Accurate Risk Assessment in Insurance: An Address Management Solution

By Cecilia Hellman

Ensuring that the company database contains accurate address records can save money in myriad ways. First, there are the savings that accrue simply from getting more mail to its intended recipients on time. These include savings on postage, faster receipt of funds owed, better customer relations, and a higher ROI on marketing campaigns (after all, the direct mail piece that doesn't reach its market doesn't lead to a sale).

For insurance companies, there is another, direct benefit to address management: accurate rate-setting. Auto insurance rates, for example, are significantly affected by the town in which the insured lives. Different towns have different risks of theft.Make a mistake in one direction, and you quote too high an insurance rate, leaving the customer no choice but to switch companies. A mistake in the other direction may leave you too vulnerable to risk.

This works on a larger scale, too, with accurate addresses helping make actuarial calculations more accurate. It is easier, for example, to use mapping software to determine exactly where flooding is most likely to occur when you know your address data is correct. The same goes for evaluating incidence of other location-specific claims, such as for mold or earthquake damage.

Why do mistakes currently exist among address data? In the United States, where 17%# of people move every year, 23.6% of all mail sent is incorrectly addressed*, and 2.7% of all mail never reaches its destination. Clearly, if nearly a quarter of all address records are incorrect in some way, then actuarial calculations by area could be improved simply by getting better address data into the database.

Following are some examples of industry problems associated with failure to implement a sound address management strategy:

  • A data entry operator at Company A misreads the handwritten address on a new contract. The customer is quoted an incorrect auto insurance rate, because the ZIP code is inaccurate. She compares rates and selects Company B, all based on an incorrect ZIP code. She tells her friends that Company A has very high rates.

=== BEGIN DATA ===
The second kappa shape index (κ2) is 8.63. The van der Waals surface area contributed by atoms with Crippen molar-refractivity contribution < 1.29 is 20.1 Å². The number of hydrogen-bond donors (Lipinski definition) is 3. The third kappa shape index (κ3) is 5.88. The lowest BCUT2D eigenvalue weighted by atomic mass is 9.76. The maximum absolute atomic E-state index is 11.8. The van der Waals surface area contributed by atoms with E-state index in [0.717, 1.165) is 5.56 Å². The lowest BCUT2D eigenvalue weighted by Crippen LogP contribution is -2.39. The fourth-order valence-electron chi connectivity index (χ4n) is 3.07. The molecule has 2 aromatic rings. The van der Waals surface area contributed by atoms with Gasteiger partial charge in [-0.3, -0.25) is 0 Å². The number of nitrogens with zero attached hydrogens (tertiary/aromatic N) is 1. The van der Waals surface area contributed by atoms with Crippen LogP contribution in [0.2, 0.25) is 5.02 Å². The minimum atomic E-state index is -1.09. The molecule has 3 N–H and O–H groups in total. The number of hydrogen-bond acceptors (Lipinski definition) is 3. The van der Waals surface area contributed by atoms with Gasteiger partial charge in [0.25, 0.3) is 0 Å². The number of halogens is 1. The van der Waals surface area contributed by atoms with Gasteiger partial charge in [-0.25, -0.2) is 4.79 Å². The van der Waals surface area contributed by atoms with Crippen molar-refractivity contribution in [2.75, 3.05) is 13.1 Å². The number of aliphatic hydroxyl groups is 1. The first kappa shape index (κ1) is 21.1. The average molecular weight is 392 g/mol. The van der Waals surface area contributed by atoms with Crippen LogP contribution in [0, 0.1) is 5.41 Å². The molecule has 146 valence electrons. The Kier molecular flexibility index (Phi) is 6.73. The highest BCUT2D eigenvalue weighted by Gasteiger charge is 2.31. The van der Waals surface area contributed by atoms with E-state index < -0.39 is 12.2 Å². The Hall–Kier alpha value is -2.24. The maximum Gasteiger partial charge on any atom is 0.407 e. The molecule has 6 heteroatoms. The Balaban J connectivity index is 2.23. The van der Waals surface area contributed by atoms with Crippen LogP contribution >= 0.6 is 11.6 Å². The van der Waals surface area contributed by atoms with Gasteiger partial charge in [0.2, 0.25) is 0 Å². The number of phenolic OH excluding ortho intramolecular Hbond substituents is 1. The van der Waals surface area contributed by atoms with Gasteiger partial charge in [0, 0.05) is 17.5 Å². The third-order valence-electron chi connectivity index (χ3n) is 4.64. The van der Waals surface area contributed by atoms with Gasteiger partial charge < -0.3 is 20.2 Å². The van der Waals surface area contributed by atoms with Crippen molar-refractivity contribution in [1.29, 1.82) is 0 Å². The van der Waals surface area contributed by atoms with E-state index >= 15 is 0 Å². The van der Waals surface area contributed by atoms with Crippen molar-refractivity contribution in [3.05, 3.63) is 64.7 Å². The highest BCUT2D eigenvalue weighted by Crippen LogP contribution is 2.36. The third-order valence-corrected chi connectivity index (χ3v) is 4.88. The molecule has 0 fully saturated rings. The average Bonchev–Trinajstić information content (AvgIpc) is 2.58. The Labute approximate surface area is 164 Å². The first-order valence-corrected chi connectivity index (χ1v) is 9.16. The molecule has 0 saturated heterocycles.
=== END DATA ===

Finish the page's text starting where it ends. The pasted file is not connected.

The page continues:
• A customer's address is 123 Main Street NE, but he forgets to mention the "NE" while calling in to change his address by phone. Because the Northeast section of town is where flooding typically occurs, he is given a reduced flood insurance rate, exposing the company to unacceptable risk.
Leveraging CRM Software
Gartner estimates that by 2006, more than 50 per cent of Customer Relationship Management (CRM) implementations will be viewed as failures.A key reason for this, according to the Gartner report, is that businesses have been slow to recognize the role of data integrity as a critical factor for achieving CRM success. With thousands, even millions, of dollars invested in CRM software, taking the next step of ensuring that the data it contains is accurate, makes sense.

In addition to the costs associated with late or lost mail, unleveraged CRM investments, and wasted marketing potential, the insurance industry is particularly vulnerable to problems associated with failure to implement a sound address management strategy. Because so much of risk assessment work is based on customer profiling and segmentation, a database of accurate address records is critical to insurance companies.

# According to the United States Postal Service, (
* According to a 2002 United States Postal Service report

Published Saturday, September 20th, 2003

Written by Cecilia Hellman

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